Cam Newton Heisman I

Cam Newton runs away with the Heisman

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Thanks to a sizable bloc of sanctimonious voters, it wasn’t a record-breaking night in New York City for Cam Newton, but it sure the hell was a runaway one.

As expected.  And deserved.

In one of the least surprising Heisman votes in the past (fill in number of years/decades here), the Auburn quarterback capped his brilliant on-the-field performance in 2010 by being named as the 76th winner of the Heisman Trophy.  The junior joins Bo Jackson and Pat Sullivan as the only players in school history to win the award.

“Thank you to the Auburn family,” Newton said in statements distributed by the school. “Thank you for all the support that you have given me during these trying times. I also want to give a special thanks to my teammates. Without those guys I wouldn’t be here right now getting the recognition.”

“There is no question that Cameron is highly deserving of the most prestigious honor in college football, and I am so proud of him,” said head coach Gene Chizik. “Not only has Cam been the best player in college football this year, he has also been an incredible leader for our football team. Winning the Heisman Trophy is also a tremendous honor for our entire football team, our coaches and our support staff. This is a special day for Cam and for Auburn University, and I feel blessed to be a small part of it.”

Newton’s domination in the voting matched his play in the first 13 games of the Tigers’ unbeaten season; he finished with 2263 points, 1,184 points ahead of the second-place finisher.

The fact that Newton lapped the field was far from a surprise; the only question, really, heading into the ceremony was whether or not he would break percentage records in categories like margin of victory and first-place votes.  That didn’t happen, thanks again to the 105 (out of 886) sanctimonious ones that didn’t include him on their ballots.  It was still an overwhelming win for Newton — 11th biggest margin of victory, and his point total was sixth highest — and an emotional one as well as he appeared on the verge of tears several times while making his acceptance speech.

Perhaps the biggest surprise of the night was the order the other three finalists fell in behind Newton.  In somewhat of a mild upset, Stanford quarterback Andrew Luck finished as the 2010 Heisman runner-up.  It’s the second straight year a Cardinal player finished second in the voting; running back Toby Gerhart finished No. 2 in 2009 to Alabama’s Mark Ingram in the closest vote in Heisman history.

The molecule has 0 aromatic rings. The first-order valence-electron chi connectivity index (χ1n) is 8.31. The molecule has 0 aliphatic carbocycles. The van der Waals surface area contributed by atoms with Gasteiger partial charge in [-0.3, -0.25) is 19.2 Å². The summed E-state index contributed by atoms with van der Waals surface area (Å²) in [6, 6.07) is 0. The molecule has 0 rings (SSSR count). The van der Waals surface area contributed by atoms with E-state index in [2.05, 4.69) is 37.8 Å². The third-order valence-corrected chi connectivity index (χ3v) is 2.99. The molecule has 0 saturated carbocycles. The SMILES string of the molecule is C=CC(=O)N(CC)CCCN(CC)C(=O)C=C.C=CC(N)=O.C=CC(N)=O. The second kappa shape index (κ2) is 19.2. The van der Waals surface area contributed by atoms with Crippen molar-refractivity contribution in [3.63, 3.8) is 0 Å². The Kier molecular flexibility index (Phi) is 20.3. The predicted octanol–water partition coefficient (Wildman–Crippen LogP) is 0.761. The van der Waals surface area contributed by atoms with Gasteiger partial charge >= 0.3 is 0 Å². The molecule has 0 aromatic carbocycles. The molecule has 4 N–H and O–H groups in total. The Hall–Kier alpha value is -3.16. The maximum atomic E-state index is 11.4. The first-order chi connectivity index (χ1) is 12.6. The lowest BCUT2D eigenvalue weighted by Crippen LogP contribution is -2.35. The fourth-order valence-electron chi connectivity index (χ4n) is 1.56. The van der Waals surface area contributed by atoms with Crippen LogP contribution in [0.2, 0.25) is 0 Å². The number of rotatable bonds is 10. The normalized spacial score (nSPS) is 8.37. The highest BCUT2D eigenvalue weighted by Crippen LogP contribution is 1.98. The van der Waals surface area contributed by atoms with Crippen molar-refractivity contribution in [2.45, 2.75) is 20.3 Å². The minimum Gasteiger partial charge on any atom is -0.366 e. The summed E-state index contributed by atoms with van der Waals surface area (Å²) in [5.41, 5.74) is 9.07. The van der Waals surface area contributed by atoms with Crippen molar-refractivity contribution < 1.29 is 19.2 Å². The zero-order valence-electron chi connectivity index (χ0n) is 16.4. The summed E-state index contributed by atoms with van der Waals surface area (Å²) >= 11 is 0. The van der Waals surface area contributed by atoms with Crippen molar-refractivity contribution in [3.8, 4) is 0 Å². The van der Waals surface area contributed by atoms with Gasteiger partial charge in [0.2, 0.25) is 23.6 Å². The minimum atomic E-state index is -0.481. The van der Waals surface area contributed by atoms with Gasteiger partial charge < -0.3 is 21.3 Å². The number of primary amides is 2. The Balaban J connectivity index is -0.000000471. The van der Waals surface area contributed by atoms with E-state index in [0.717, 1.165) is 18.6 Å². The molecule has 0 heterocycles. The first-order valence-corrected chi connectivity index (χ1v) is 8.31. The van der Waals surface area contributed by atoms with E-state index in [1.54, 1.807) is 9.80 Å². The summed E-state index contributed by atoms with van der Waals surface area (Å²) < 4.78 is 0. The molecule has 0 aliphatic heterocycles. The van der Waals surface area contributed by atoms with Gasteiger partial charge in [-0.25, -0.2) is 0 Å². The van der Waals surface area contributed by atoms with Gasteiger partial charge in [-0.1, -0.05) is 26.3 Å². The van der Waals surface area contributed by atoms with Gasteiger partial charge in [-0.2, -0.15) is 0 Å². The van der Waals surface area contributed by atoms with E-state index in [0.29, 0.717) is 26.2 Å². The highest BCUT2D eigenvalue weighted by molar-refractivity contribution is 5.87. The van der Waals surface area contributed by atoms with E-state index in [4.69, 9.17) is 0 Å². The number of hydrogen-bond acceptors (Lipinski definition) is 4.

Oregon running back LaMichael James, thought to be a near lock for No. 2, finished third in the voting, followed by Boise State quarterback Kellen Moore.

While they weren’t in New York City for the ceremony, Oklahoma State’s Justin Blackmon, Michigan’s Denard Robinson, Nevada’s Colin Kaepernick, TCU’s Andy Dalton and Stanford’s Owen Marecic rounded out the top ten.

In the end, it wasn’t a record-breaking win for Newton, but the hardware ended up in the right set of hands.  Even all of the noise swirling around the NCAA’s investigation into his recruitment couldn’t drown out one of the most brilliant displays of football seen at the collegiate level in many a year.

Who knows whether he’ll get to keep the Heisman, but there’s little doubt that, based on the evidence available both on and off the field, he’s worthy in the here and now.

The Heisman voters got it right, but they didn’t get it as right as they could have.  Or should have.

UPDATED 10:39 p.m. ET: Here are the expanded vote totals for the top ten in this year’s Heisman race.

Report: Lane Kiffin to interview for Houston job after SEC title game

GLENDALE, AZ - JANUARY 11:  Jake Coker #14 of the Alabama Crimson Tide talks with offensive coordinator Lane Kiffin in the first half while taking on the Clemson Tigers during the 2016 College Football Playoff National Championship Game at University of Phoenix Stadium on January 11, 2016 in Glendale, Arizona.  (Photo by Kevin C. Cox/Getty Images)
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Earlier in the week it was reported that Lane Kiffin was in the mix to fill the head coaching vacancy at Houston. Come Sunday, or shortly thereafter, the Alabama offensive coordinator may be taking the next step in returning to lead his own college football program.

Citing multiple unnamed sources, SBNation.com‘s Steven Godfrey is reporting that Kiffin will interview for the Houston job after Alabama’s SEC Championship game against Florida Saturday afternoon. Kiffin has also been mentioned as a possibility to take over the coordinator role at LSU, giving his current head coach motive to campaign for him to land the Cougars job.

From Godfrey’s report:

Multiple sources have also confirmed to SB Nation that Alabama head coach Nick Saban is actively promoting Kiffin to Houston, ostensibly to keep his OC from jumping to a division rival next season.

Kiffin is in his third season as the Crimson Tide’s coordinator. He has been a head coach at the collegiately level on two different occasions, compiling an overall record of 28-15 during stops at Tennessee (2009) and USC (2010-13). He also had a disastrous stay with the NFL’s Oakland Raiders, posting a 4-12 record his first year before being fired after a 1-3 start to his second season.

Cougars offensive coordinator Major Applewhite and defensive coordinator Todd Orlando will also interview for the job.  Orlando is serving as UH’s interim head coach and will coach the Cougars in their bowl game.  Ex-LSU head coach Les Miles and Oklahoma offensive coordinator Lincoln Riley have also been connected to the opening.

WR Allen Lazard says he’s returning to Cyclones for senior year

AMES, IA - SEPTEMBER 3: Wide receiver Allen Lazard #5 of the Iowa State Cyclones pulls in a touchdown pass as defensive back Jamison Whiting #29 of the Northern Iowa Panthers blocks in the second half of play at Jack Trice Stadium on September 3, 2016 in Ames, Iowa. Northern Iowa Panthers won 25-20 over the Iowa State Cyclones (Photo by David Purdy/Getty Images)